9 New iOS 11 Updates You Should Know About
Here’s what you can look forward to this fall.
Apple is set to announce its new line of products on September 12th. While everything has been top-secret so far—including any news about the iPhone 8—Apple has revealed details about its new operating system, iOS 11, which is also set to launch this fall.
The new operating system is full of new ways to be productive and get the most out of your device. Everything was designed to make your life a whole lot easier and organized, with fun features thrown in, of course. And if you have an iPad, you’re in luck—a lot of the new features enhance the device for work and play. Take a look at some of our favorite updates below.
While you’ll still recognize it, the virtual assistant’s voice has been altered to sound more human-like in intonation, pitch, and emphasis (think natural pauses and cadence). Siri is more knowledgable now, too. It has more answers from Wikipedia and will help you translate any English phrase to Chinese, Spanish, German, French, and Italian both in speaking and in words or characters (so you can show the translations to a cab driver or restaurant server). Additionally, Siri will get to know your interests, preferences, and how you use your phone, so it can give you suggestions and a more personalized experience.
Your productivity level just went up. iOS 11 has a ton of new multitasking features for the iPad, including the ability to pull up multiple apps in one screen; a drag and drop feature that helps you easily move text, images, and files between apps; and a new Files app that helps you organize, tag, and search for documents on your iPad or on the cloud. The Markup app makes it easy to sign and annotate PDFs and turn webpages and any document into a PDF. Plus, the Notes app has gotten smarter—you can write notes on the iPad Pro’s lock screen, scan paper documents into your notes, and even search handwritten text.
On the iPhone, the one-handed keyboard helps you type when you’re holding a coffee cup, a dog leash, or grocery bags.
The Home app now has the ability to control speakers, sprinkler systems, and faucets and showers (if they’re smart home gadgets). It doesn’t take much to add HomeKit-enabled accessories, so you can start controlling them from your iPhone, iPad, and Apple Watch—all you have to do is tap them if they are enabled with near-field communication (NFC) or scan their QR code.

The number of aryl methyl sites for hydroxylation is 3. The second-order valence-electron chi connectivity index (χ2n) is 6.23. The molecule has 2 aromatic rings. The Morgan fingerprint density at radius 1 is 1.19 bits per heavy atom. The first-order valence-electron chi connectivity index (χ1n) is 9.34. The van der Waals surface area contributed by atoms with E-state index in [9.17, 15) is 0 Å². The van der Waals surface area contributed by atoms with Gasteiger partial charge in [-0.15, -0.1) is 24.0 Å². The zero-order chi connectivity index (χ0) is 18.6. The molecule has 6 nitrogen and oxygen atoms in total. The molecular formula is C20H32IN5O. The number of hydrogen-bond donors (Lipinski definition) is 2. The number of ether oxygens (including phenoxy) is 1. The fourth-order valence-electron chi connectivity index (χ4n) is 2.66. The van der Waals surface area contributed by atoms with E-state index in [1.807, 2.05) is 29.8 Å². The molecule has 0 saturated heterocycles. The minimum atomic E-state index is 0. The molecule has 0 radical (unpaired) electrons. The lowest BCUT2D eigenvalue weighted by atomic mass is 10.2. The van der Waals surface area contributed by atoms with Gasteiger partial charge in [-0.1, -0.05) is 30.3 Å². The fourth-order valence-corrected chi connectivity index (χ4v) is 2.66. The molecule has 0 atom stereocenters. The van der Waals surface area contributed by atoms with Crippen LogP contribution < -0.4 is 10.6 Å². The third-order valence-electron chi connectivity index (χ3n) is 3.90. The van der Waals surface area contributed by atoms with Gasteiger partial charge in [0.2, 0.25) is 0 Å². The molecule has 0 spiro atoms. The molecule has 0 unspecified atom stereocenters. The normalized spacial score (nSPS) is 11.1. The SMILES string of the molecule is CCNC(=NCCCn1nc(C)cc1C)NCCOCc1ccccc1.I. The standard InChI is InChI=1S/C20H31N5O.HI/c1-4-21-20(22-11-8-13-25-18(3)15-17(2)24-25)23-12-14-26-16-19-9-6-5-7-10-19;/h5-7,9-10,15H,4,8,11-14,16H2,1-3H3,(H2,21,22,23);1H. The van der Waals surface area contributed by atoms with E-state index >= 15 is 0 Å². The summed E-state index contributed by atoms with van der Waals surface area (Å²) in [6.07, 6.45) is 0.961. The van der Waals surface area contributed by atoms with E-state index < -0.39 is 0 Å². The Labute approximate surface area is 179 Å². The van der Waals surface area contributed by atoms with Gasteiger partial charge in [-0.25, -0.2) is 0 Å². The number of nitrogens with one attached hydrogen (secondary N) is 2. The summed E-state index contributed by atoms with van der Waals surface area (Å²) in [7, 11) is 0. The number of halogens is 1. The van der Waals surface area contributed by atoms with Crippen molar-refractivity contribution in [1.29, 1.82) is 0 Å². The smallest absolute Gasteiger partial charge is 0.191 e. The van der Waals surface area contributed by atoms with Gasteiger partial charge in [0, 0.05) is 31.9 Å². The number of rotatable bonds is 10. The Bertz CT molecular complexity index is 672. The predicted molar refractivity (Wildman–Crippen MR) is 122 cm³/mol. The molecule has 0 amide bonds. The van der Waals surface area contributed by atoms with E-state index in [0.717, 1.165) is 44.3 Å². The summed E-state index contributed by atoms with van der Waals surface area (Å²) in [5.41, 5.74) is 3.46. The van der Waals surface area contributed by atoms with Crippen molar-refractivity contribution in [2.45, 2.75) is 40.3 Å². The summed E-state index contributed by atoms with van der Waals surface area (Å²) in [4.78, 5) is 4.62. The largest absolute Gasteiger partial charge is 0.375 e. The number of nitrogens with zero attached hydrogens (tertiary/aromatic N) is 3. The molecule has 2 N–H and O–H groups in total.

The Maps app has indoor maps for malls and airports worldwide, with detailed floor plans, so you can see exactly where a store, restaurant, or security checkpoint is. The app also has some navigation updates, too—it will tell you what lane you need to be in to make an exit or turn and give you the speed limit. There’s also a “light guidance” feature for places you visit often and already know the way to (like work or school), which only gives you essential information like ETA and traffic reports.
iOS 11 can also make driving safer. The Do Not Disturb feature detects when you may be driving and automatically enables itself. It will silence your phone and any other notifications, send automatic message replies that you can customize, and Siri will read aloud any answers to your questions instead of making you read them.
Fun new features will be added to Messages and FaceTime. On Messages, there are new full-screen effects like “Echo” and “Spotlight” to emphasize a message. On FaceTime, you can take Live Photos during a call.
Now you can pay or request money through the Messages app if you have a credit and debit card in Wallet. If someone pays you, the amount will be stored in Apple Pay Cash, which you can use to make purchases in stores, apps, and on the web, or you can transfer the money to your bank account. It’s safe, too—you need Touch ID to send money.
Discovering new apps and games has become more personalized. The App Store got an overhaul and now has a “Today” tab that gives you recommendations through curated collections and stories by Apple editors. There are also more videos so you can preview how an app looks or works before you download it.
The new operating system has ARKit, a framework makes it easy for developers to create augmented reality experiences. What that means for users is that you’ll see more apps with these cool features, like an IKEA app that lets you “place” furniture in your home to see how it fits and looks before you buy it.
The Camera app has new filters inspired by three classic photography styles. On the Photos app, there are new Live Photo effects: Loop (it creates a continuous looping video), Bounce (plays the action backward and forward), and Long Exposure (you can blur the action in a photo). The Memories feature on Photos has a better curation tool and new memory types (like “Night out,” “Wedding,” and “#TBT”), too.